LIFE has come full circle for the new Honorary Recorder of Bolton, Judge Martin Walsh.

In 1977 Judge Walsh began his legal career as an articled clerk with Bolton solicitors' firm Cyril Morris Arkwright.

Now the 63-year-old has returned to the town as the local Crown Court's most senior judge following the recent retirement of Judge Timothy Clayson.

It is a welcome homecoming for the married father-of-one, who has fond memories of the 14 years he spent in Bolton before becoming a barrister.

"It's a closing of a circle really, I am really glad to be back" he said.

After two years as an articled clerk Judge Walsh qualified as a solicitor, becoming a partner the following year before deciding to become a barrister in 1990.

"I wanted to specialise in advocacy. I just wanted to progress really," he said.

Although born in Upminster, Essex, Judge Walsh grew up in the North West, attending St Bede's College, Manchester before studying law at Manchester University. He was the first in his family to go to university.

Becoming a barrister he remained in the city, joining Manchester-based Peel Court chambers.

Just over 10 years later he became a recorder, sitting as a part-time judge, mainly in Liverpool before being appointed a circuit judge at Wolverhampton Crown Court in 2009 where he spent six and a half years.

But after six and a half years of commuting to the Midlands from his home in South Manchester Judge Walsh transferred to Crown Square, Manchester, before learning about the post becoming available in Bolton.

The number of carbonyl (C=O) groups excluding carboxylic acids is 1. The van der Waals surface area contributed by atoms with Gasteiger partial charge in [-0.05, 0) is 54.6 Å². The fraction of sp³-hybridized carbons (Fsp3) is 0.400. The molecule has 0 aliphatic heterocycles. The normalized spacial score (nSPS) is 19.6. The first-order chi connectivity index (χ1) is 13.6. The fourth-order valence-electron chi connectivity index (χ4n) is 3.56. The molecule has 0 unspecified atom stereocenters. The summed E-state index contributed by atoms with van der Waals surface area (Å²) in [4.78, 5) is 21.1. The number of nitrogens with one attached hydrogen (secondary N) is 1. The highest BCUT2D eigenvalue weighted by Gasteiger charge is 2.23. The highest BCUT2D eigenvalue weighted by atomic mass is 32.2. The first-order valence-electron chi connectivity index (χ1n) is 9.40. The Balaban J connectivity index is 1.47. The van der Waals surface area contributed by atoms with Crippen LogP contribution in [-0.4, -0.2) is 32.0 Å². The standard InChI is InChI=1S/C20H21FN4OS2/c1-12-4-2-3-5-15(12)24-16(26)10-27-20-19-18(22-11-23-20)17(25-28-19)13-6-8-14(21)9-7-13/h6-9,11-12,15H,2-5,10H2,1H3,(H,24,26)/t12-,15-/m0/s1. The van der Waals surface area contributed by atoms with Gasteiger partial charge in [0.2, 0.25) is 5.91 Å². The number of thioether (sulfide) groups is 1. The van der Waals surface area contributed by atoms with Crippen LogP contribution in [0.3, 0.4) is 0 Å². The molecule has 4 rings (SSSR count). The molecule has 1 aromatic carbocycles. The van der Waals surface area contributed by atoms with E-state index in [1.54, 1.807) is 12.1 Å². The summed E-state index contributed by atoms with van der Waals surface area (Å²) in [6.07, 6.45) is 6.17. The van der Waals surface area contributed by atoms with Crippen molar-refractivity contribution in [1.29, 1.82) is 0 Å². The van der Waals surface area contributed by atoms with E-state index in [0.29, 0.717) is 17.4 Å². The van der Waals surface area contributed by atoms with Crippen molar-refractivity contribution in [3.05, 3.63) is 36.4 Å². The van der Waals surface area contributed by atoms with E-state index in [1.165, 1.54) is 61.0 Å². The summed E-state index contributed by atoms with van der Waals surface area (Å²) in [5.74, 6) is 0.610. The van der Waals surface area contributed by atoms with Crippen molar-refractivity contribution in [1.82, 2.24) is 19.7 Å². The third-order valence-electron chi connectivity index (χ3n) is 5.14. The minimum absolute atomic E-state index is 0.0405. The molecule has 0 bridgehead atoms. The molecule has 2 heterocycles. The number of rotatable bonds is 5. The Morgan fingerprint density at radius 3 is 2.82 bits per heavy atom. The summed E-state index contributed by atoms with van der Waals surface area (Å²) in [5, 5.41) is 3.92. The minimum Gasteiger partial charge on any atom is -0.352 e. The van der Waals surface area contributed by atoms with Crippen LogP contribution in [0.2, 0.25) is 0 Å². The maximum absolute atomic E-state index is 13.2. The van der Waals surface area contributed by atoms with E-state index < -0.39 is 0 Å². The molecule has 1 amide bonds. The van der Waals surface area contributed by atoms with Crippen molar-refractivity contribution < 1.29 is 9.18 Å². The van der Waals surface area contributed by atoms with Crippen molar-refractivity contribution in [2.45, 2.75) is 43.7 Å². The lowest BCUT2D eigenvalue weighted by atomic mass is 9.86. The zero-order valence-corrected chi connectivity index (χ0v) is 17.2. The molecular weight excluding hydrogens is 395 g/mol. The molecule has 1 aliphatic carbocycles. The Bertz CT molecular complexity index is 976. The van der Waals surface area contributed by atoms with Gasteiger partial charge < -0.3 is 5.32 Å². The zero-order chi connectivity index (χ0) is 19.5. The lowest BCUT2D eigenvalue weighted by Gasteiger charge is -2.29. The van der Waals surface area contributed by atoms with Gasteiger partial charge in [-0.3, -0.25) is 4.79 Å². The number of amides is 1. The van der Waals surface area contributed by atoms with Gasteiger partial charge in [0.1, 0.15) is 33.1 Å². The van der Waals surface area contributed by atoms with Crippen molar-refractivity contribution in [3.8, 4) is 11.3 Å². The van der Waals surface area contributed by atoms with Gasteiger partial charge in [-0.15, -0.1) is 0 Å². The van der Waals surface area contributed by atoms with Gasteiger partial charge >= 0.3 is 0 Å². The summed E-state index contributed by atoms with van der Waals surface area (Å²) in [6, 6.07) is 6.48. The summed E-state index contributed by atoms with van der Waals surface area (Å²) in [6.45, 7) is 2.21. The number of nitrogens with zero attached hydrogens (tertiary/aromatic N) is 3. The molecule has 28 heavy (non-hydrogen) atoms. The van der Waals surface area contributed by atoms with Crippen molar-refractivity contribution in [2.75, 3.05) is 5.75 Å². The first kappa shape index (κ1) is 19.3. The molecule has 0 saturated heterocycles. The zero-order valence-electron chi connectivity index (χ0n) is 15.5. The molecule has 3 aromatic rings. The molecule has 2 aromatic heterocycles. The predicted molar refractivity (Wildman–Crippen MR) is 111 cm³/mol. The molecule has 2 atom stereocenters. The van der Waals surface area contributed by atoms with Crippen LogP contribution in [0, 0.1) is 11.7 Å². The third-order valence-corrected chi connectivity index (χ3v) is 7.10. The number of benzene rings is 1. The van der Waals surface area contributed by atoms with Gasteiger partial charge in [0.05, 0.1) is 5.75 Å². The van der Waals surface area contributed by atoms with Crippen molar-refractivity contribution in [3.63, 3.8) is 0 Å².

"It just seemed like perhaps a suitable and fitting end to my legal career really," he said.

Bolton has become a family destination as Anna, Judge Walsh's daughter with his wife, Anne, is an orthopaedic registrar at the Royal Bolton Hospital.

He believes his previous experience in Bolton, where he previously played rugby, will stand him in good stead in his new role.

"I have got quite a lot of local knowledge. I know the town well, although it has changed a lot since 1990," he said.

"In some ways the people are the same as those of Wolverhampton - they are absolutely rock solid and great people to work with."

Like his predecessor Judge Clayson, Judge Walsh has a Class I ticket meaning he can try murder cases.

"I think it is important to have a Class I centre here. It is important for the prestige of the town also," he said.

"And it is important that justice is dispensed locally so that people feel they have access to local justice.

"This court has been in very good hands for many years. I don't see any significant changes although I am always open to suggestions."

Outside work Judge Walsh enjoys travelling, including visiting his cottage in Ireland, where his family originally comes from, and supporting the Irish national rugby team.